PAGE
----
Williams v. Wintzell's Oyster House
ORDER granting 143 Motion to Approve Settlement Agreement. The settlement of plaintiffs' FLSA claims is approved as fair and reasonable. Order granting 144 Motion to Dismiss. The claims of opt-in plaintiff Dominique Williams asserted in this action are dismissed with prejudice. Signed by Chief Judge William H. Steele on 1/27/2017. (nah)
IN THE UNITED STATES DISTRICT COURT
FOR THE SOUTHERN DISTRICT OF ALABAMA
RAVEN WILLIAMS, et al.,
ROBERT W. OMAINSKY, et al.,
CIVIL ACTION 15-0123-WS-N
This matter comes before the Court on the parties’ Joint Motion for Stipulated Judgment
Approving the Parties’ Proposed Settlement (doc. 143). In support of this Joint Motion, the
parties have submitted a memorandum of law and exhibits, including a copy of the Settlement
Agreement and Release of Claims, as well as the Declarations of Rachel McGinley and Daniel
Arciniegas bearing on the issue of attorney’s fees. (See doc. 143, Exhs. 1 & 2.) The Joint
Motion is now ripe for disposition.1
In their Second Amended Collective Action Complaint (doc. 29), the named plaintiffs,
Raven Williams, D’Andre Wilkerson, Tiffany Newburn, Danielle Powe, and Jennifer Hampton
Also pending is the parties’ Joint Stipulation of Dismissal with Prejudice as to
Opt-In Plaintiff Dominique Williams (doc. 144). In that filing, the parties stipulate and agree
that Dominique Williams’ claims should be dismissed with prejudice on grounds of judicial
estoppel. Specifically, the parties explain that Williams failed to list her claims against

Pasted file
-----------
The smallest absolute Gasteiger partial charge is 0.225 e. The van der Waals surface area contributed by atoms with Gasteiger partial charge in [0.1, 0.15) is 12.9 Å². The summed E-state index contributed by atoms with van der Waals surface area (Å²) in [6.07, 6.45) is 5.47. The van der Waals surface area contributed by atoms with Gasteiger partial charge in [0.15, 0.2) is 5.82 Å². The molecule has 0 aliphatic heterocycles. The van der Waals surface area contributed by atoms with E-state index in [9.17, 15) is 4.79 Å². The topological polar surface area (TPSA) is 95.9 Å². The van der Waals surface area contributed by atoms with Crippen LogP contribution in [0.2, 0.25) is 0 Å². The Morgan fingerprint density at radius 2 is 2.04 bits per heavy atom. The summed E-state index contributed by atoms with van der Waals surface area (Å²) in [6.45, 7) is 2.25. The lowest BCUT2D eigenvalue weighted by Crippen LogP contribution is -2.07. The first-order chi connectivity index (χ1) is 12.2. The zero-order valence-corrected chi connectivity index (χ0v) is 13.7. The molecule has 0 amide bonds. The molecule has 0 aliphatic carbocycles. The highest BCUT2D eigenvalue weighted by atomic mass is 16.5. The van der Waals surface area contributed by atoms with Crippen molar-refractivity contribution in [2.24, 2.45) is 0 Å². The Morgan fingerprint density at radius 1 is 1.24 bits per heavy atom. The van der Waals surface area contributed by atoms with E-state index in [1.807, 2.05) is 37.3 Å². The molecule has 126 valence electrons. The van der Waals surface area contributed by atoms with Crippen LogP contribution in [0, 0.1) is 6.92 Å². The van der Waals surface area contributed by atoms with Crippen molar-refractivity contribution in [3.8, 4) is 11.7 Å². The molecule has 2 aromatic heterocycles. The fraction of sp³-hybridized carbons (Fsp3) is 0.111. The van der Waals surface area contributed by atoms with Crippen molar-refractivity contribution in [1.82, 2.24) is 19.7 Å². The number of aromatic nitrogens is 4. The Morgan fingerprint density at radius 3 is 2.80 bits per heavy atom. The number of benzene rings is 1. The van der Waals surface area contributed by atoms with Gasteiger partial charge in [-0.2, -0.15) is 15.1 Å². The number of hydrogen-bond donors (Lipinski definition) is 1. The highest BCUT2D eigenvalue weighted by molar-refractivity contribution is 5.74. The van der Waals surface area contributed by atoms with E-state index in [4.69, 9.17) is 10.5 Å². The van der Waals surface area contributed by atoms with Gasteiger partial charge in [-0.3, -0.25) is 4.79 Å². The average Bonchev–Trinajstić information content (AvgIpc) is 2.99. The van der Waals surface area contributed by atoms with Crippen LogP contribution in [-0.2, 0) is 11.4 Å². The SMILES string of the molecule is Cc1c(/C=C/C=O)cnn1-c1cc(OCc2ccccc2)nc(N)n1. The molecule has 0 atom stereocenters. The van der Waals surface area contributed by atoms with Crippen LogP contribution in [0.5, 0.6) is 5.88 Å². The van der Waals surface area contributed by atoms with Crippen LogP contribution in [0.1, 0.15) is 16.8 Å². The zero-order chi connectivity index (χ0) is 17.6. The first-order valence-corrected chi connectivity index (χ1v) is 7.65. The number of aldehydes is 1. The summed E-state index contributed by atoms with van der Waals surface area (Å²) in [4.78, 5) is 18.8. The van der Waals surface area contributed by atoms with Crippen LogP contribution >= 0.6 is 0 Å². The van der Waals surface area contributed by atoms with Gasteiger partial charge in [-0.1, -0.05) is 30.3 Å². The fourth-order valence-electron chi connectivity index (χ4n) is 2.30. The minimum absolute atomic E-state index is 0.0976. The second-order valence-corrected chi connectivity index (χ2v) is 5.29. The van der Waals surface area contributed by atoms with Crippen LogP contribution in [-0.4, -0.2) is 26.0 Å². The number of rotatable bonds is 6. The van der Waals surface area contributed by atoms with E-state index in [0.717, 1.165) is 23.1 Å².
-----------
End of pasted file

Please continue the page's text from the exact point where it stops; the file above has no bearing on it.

defendants Robert Omainsky and Fried Stewed Nude, Inc., in a bankruptcy petition filed in U.S.
Bankruptcy Court in May 2016; and that such omission operates as judicial estoppel in this case,
as a matter of law. Plaintiffs’ counsel represents Dominique Williams in this matter; indeed, her
signed Consent to Join Form dated March 16, 2016, reflects that Williams “designate[d] the law
firm and attorneys of Wiggins, Childs, Pantazis, Fisher, & Goldfarb LLC, to represent [her] …
for all purposes of the Federal Labor Standards Act Lawsuit against Robert Omainsky and Fried,
Stewed, Nude, Inc.” (Doc. 108, Exh. 1.) As such, plaintiffs’ counsel is empowered to bind her
to this stipulation. The Joint Stipulation is effective as filed pursuant to Rule 41(a)(1)(A)(ii),
Fed.R.Civ.P.; therefore, the claims of opt-in plaintiff Dominique Williams asserted in this action
are dismissed with prejudice.
(collectively, the “Named Plaintiffs”), brought this action seeking unpaid wages under the Fair
Labor Standards Act, 29 U.S.C. §§ 201 et seq. (“FLSA”). The Named Plaintiffs are current or
former servers employed by defendants, Robert W. Omainsky and Fried Stewed Nude, Inc.
(collectively, “Wintzell’s”), at Wintzell’s Oyster House restaurant locations in Downtown
Mobile, West Mobile, and/or Saraland, Alabama. Although they alleged various FLSA
violations, plaintiffs’ primary theory of liability was that Wintzell’s had violated the FLSA by
operating an invalid tip pool. The FLSA generally establishes a minimum hourly wage of $7.25;
however, employers may claim a “tip credit” and pay tipped employees a cash hourly wage as
low as $2.13, so long as certain criteria are satisfied. One such prerequisite is that “all tips
received by such employee have been retained by the employee, except that this section shall not
be construed to prohibit the pooling of tips among employees who customarily and regularly
receive tips.” 29 U.S.C. § 203(m). The Named Plaintiffs’ position was that the Wintzell’s tip
pool flunked this requirement, that the tip pool was therefore invalid, that Wintzell’s could not
properly rely on the “tip credit” to pay its servers less than $7.25 per hour, and that Wintzell’s
owes its servers the difference between minimum wage and the wage actually paid for each hour
they were on the clock. Plaintiffs also asserted that Wintzell’s violated the FLSA by claiming a
tip credit for non-tipped work that comprised a substantial part of the servers’ duties.2
For its part, Wintzell’s disputed plaintiffs’ theory of liability and denied any defects in its